Discrimination: Discrimination against victims of sexual violence can be gender and/or sex discrimination. Moreover, there are tort actions that may provide additional relief. The majority of claims against landlords require some type of prior notice, so make sure that all efforts to notify landlords of problems related to victims of sexual violence are well documented.

The following are potential claims for victims living in private housing:
The Fair Housing Act, 42 USC §§ 3601 et seq., and comparable state laws: Claims for gender and/or sex discrimination can protect against evictions based on a tenant being a victim of sexual violence and also may provide an affirmative claim of discrimination.

  • If the perpetrator is the landlord, building manager or owner, your client may be able to bring a claim of sex and/or gender discrimination.
  • If the perpetrator is another tenant and your client can show that landlord knew or should have known about the ongoing harassment/ violence and did nothing to prevent it, your client may be able to assert a hostile environment claim under state and federal discrimination laws. This theory of recovery continues to develop.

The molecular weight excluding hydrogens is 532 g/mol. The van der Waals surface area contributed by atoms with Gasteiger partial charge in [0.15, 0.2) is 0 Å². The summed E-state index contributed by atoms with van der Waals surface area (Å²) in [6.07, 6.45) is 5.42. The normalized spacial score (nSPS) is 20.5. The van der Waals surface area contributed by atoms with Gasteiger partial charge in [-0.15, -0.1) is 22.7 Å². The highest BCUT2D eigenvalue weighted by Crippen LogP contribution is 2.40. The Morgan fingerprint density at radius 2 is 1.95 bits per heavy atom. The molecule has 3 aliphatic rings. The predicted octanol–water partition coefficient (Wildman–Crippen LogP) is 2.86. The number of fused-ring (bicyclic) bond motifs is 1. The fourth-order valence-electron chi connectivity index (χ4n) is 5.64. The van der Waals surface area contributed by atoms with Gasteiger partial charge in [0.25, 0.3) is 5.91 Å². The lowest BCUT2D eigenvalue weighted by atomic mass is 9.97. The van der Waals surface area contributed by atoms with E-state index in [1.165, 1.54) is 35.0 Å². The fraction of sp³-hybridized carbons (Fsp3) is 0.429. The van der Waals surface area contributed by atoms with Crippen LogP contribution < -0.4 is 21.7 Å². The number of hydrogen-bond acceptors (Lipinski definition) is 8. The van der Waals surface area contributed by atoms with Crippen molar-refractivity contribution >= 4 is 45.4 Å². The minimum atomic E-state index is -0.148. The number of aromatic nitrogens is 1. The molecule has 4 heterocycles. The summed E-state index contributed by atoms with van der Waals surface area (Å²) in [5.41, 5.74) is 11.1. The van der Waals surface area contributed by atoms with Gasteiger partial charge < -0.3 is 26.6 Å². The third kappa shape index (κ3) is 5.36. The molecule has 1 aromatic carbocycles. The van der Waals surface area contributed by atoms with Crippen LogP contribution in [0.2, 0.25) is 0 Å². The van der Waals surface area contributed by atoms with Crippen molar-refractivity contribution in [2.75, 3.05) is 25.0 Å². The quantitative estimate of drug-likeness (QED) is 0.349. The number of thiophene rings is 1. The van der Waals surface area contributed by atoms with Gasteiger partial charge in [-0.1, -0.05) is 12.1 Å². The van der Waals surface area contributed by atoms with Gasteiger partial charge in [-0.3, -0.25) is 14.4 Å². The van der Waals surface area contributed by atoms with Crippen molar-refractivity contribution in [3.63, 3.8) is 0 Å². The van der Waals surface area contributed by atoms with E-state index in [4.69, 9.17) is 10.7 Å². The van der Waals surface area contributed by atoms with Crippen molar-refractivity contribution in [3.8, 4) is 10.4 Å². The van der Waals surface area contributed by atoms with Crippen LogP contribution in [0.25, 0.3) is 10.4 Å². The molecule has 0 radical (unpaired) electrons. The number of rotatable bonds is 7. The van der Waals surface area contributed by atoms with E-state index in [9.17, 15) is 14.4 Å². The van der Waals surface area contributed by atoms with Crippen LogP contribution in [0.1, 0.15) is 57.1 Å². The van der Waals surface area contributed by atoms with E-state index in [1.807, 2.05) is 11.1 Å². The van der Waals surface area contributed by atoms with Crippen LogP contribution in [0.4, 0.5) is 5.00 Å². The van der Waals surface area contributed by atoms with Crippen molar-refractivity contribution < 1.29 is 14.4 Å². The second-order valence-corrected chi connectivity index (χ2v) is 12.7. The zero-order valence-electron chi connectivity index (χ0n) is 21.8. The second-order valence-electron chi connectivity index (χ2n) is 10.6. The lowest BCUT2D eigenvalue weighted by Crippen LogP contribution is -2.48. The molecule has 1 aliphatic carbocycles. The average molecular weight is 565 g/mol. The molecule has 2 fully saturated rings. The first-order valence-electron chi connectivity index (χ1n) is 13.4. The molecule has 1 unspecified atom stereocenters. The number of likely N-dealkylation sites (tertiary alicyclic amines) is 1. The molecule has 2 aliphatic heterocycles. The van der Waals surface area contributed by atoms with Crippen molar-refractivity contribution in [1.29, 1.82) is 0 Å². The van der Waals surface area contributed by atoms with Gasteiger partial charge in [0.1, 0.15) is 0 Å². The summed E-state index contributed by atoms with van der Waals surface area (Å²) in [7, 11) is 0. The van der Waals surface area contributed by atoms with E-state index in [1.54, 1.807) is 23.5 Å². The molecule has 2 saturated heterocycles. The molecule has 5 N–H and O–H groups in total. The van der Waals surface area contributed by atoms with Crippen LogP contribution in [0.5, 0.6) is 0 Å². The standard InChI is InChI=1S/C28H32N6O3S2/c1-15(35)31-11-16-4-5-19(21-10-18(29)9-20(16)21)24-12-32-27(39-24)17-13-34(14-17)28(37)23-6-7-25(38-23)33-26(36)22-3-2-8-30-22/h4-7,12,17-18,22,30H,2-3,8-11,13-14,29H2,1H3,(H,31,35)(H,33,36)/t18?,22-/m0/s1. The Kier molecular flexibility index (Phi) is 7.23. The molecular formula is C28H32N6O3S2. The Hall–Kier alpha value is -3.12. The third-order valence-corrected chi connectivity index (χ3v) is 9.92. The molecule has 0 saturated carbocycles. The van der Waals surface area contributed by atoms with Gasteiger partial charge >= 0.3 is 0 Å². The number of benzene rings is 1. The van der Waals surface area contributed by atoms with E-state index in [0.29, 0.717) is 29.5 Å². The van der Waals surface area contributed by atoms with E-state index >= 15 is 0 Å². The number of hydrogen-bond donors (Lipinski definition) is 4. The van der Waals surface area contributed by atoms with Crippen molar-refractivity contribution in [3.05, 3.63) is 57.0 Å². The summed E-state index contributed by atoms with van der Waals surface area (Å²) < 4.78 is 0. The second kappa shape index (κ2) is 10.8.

• Affirmative claims can be filed with the U.S. Department of Housing and Urban Development, state enforcement agencies, and state or federal court.
    • Both courts and government agencies have the ability to award the following: 1) order that the victim be allowed to remain in or secure housing; 2) the elimination of the unlawful practices and for owners to change certain policies; 3) award actual damages and out-of-pocket expenses; and 4) award punitive damages (civil penalties by government agencies). In addition, courts can order injunctions and/or protective orders to help secure victim safety while the matter moves forward.

State Tort Claims: Office of Violence Against Women grantees are not permitted to represent clients in tort actions. Be sure to make referrals to experienced civil attorneys for the tort remedies available to victims. For example, perpetrators can be sued on a personal injury theory. Additionally, private landlords may be liable on state tort claims if they refuse to take action to help protect victims. Possible tort claims include:

  • Negligence: If a landlord is made aware of unsafe conditions in the home such as doors and windows that do not properly lock, the landlord may be liable for negligence if the victim is damaged by the landlord’s failure to provide safe housing or otherwise breaches the duty owed to his/her tenant.